November - December 2016 (3 Weeks)
Brainstorming & Sketching
Iterations & Prototyping
Pecha Kucha Presentation
Our team was challenged with the CHI 2017 Student Design Brief of Leveling the Playing Field. The challenge in this brief was to address and design for a population that often is excluded or forgotten, the unexotic underclass. Within this vast population, our team decided to narrow our focus to transitioning veterans.
"How could we transform the way veterans, service members, and their families navigate and coordinate the maze of services and resources that they have earned, and unlock a better, more efficient and person-centered approach for service providers to deliver?"
– Jim McDonough, Institute for Veteran and Military Families
Our concept is a desktop application which allows non-profit organization employees to assist transitioning veterans find experienced mentors. The goal is to help active duty soldiers’ transition back into society in a supportive way.
Research & Insights
We conducted interviews with personnel at non-profit organizations, such as the Charlotte Bridge Home in North Carolina and America Serves, social workers and the Veteran Affairs office who all interact with veterans. Many of these interviews were done in-person or over the phone.
In these interviews we learned how veterans interact with social workers, specific linear process non-profits record during the in-take process, and benefits most requested by veterans.
During our interviews we began to notice some major insights:
- After being released from military service, veterans no longer have the structural support to help them accomplish daily tasks
- The current focus for most non-profits is on veteran needs and not looking at the “whole person”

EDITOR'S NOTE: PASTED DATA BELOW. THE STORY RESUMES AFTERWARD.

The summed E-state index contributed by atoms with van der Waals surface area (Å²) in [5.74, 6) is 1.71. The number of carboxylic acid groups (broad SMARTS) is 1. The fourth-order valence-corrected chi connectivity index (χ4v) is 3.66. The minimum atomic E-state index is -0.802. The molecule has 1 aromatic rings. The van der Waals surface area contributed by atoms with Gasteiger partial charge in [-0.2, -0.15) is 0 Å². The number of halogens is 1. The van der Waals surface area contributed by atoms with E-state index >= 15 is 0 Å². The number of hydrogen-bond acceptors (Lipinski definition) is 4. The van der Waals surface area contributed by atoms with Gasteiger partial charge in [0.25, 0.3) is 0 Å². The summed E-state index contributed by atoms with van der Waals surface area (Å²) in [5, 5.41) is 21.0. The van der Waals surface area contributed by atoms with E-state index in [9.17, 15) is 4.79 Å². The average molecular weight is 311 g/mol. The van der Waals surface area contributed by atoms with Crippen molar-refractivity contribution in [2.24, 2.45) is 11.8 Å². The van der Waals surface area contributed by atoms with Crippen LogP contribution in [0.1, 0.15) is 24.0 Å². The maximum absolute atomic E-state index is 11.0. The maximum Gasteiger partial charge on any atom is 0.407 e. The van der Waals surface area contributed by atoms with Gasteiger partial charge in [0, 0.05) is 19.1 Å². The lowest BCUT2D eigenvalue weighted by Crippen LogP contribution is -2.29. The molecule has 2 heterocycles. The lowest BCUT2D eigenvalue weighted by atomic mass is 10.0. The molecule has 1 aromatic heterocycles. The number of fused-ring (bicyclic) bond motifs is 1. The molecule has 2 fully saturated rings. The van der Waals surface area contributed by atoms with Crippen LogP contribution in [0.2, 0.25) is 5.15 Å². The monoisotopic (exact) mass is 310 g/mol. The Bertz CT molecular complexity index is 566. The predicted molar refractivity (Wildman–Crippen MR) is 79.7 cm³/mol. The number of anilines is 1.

- Veterans feel isolated and alone upon returning and have trouble integrating back into society
- Navigating the web of benefits can be difficult and overwhelming
A theme of connection began to form, narrowing our focus. We began to generate ideas about how we could help transitioning veterans create a supportive connection during this unstable time in their lives. With the idea of establishing supportive connections, we turned to social workers at non-profits as they were the main resource for veterans.
Iteration & Prototyping
As a team, we began sketching various ideas about how a non-profit organization could implement a service to pair transitioning veterans with mentors. We began sketching with paper/pencil and whiteboards and then moved onto paper prototypes.
The desktop displays information that a social worker would need to make a strong connection between a veteran and a mentor. The left side displays the transitioning veteran or protégé, which includes a brief bio and any case notes provided by the social worker. On the right side is the potential mentor, which also includes a brief bio. The center section consists of the needs transitioning veterans are requesting assistance with and skills which potential mentors can offer help. Next to the potential mentor, on the right, is the overall match percentage rating between the transitioning veteran and the potential mentor.
We referred to the labels as “tags”. Each of these tags belong to a subcategory of the top three needs that a veteran has requested help from during their meetings with a social worker.
Please check out our working paper prototype here.
Based off our feedback from user tests, we were able to deduce that users were confused about the meaning and placement of the tags and exactly how the match percentage was calculated.
Taking users feedback into consideration, tags were weighted by size to emphasize the hierarchal importance. Along with weighting each tag, headings were placed at the top of each column to help users differentiate between transitioning veterans and potential mentor’s information. A star rating was also given to each mentor based off previous evaluation and connections with each mentor. The purpose for this rating system was to allow the social worker to review mentors feedback and pair connection appropriately without relying strictly on the match percentage.
Please check out our working paper prototype here
...how maintaining an open communication between team members is crucial in the well-being of the design. Having an open dialogue allowed our team to work incredibly well with each other and create an environment conducive for creativity.